Monday, March 28, 2011

Bankruptcy on the Rise

The Great Recession’s Impact on Bankruptcy Filings was originally written by Marilyn Bischoff and published in Idaho's Two Cents Newsletter.

The National Bureau of Economic Research reports that the US officially entered into the recession in December 2007, with the recession ending in June 2009. However, those in the insolvency professions would argue that we are still in a recession. How has the recession affected bankruptcy filings for various demographic groups?

The Complete Idiot's Guide to Personal BankruptcyBankruptcy petitioners are not required to disclose age, ethnicity, educational attainment, marital status, or current employment status. The Institute for Financial literacy, which provides bankruptcy prefiling counseling and post-filing debtor education, does collect demographic information from individuals participating in their program. The Institute provides services in-person, by telephone, and online. At the beginning of either service, participants are asked to voluntarily complete a demographic survey. In 2009 more than 52,000 clients volunteered to answer survey questions. The findings challenge some common assumptions about bankruptcy filers. 

Almost 56 percent of bankruptcy debtors are between he ages of 35-54. An emerging tend is that the 55-64 and 65+ age cohorts appear to be experiencing an increased deterioration in the financial conditions and are filing bankruptcy at greater rates than in 2008. Ages 18-24, 2% filing bankruptcy; 25-34, 17%; 35-44, 29%; 45-54, 27%; 55-64, 17%; 65+ 8%.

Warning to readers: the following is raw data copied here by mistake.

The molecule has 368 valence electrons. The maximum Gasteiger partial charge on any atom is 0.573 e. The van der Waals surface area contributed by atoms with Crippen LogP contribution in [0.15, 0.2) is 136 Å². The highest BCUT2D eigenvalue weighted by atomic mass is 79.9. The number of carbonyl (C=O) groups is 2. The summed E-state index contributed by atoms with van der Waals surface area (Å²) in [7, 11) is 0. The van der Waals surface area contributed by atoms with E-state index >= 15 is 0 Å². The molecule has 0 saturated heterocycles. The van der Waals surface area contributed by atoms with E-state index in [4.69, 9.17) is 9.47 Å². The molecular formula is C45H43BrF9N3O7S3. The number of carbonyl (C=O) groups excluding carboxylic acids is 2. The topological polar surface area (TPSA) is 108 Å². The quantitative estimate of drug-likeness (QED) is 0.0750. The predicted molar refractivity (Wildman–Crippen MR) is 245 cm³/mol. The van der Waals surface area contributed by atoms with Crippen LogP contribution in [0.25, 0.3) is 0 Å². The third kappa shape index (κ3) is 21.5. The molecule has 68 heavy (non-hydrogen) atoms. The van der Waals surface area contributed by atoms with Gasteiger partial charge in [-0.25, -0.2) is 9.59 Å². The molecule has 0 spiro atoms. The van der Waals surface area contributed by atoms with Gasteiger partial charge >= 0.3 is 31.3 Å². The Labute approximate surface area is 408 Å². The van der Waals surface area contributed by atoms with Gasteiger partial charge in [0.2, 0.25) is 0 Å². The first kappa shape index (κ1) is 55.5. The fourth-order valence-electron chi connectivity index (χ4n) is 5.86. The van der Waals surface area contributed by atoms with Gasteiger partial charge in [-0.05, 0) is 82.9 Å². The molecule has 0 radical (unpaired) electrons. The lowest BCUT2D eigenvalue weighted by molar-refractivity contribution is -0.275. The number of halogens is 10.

Educational Background
Bankruptcy rates of individuals with higher education continue to experience lower levels of bankruptcy, but during this recession their rates have increased. This change may suggest that this is a “white collar” recession, perhaps reflecting our economy changing from a manufacturing to a service/ technology base. Educational level: High school/GED degree or less, 42%; Some college or Associate degree, 38%; Bachelor’s degree, 14%; Graduate degree, 6%.

Personal Income
As expected, lower income household are more likely to file for bankruptcy. Those earnings $30,000 or less made up 59% of filers; $30,000- 40,000, 15%; $40,000-$50,000, 10%; $50,000-$60,000, 7%; $60,000+, 9%.

Causes of Financial Distress
The Institute asked clients to pick from a list of common causes of financial distress to self-describe reasons for their current situation. Clients were encouraged to choose more than one cause; therefore, the percentages equal more than 100%. Reduction of income was cited by almost 2/3 of respondents (65%). That, combined with overextended credit (74%), and unexpected expenses (55%), drove most filers over the bankruptcy precipice. Other responses reflect causes commonly cited in other studies: job loss (42%); illness/injury (31%); and changes in household composition: divorce (15%), birth/adoption (10%), death of family member (8%). Interestingly, retirement was cited by 8% of responders.

Source: Linfield, L., December/January 2011. Class of 2009: The Great Recession’s Impact on the American Debtor. American Bankruptcy Institute Journal. Retrieved 12/14/10 Template.cfm?Section=Home&CONTENTID= 62554&TEMPLATE=/CM/ContentDisplay.cfm.

Russ Berrie Ceramic Piggy Bank, BluePatrick's note: I think the biggest thing to learn from this article is not who is going bankrupt, but possibly a key to preventing yourself from going bankrupt. Identify the most danger prone areas and then work to keep yourself out of those areas. Higher education and its corollary, personal income, is a major factor in preventing bankruptcy. However, the causes of bankruptcy demonstrate the wisdom in having a fully funded emergency fund to tide things over when life happens.

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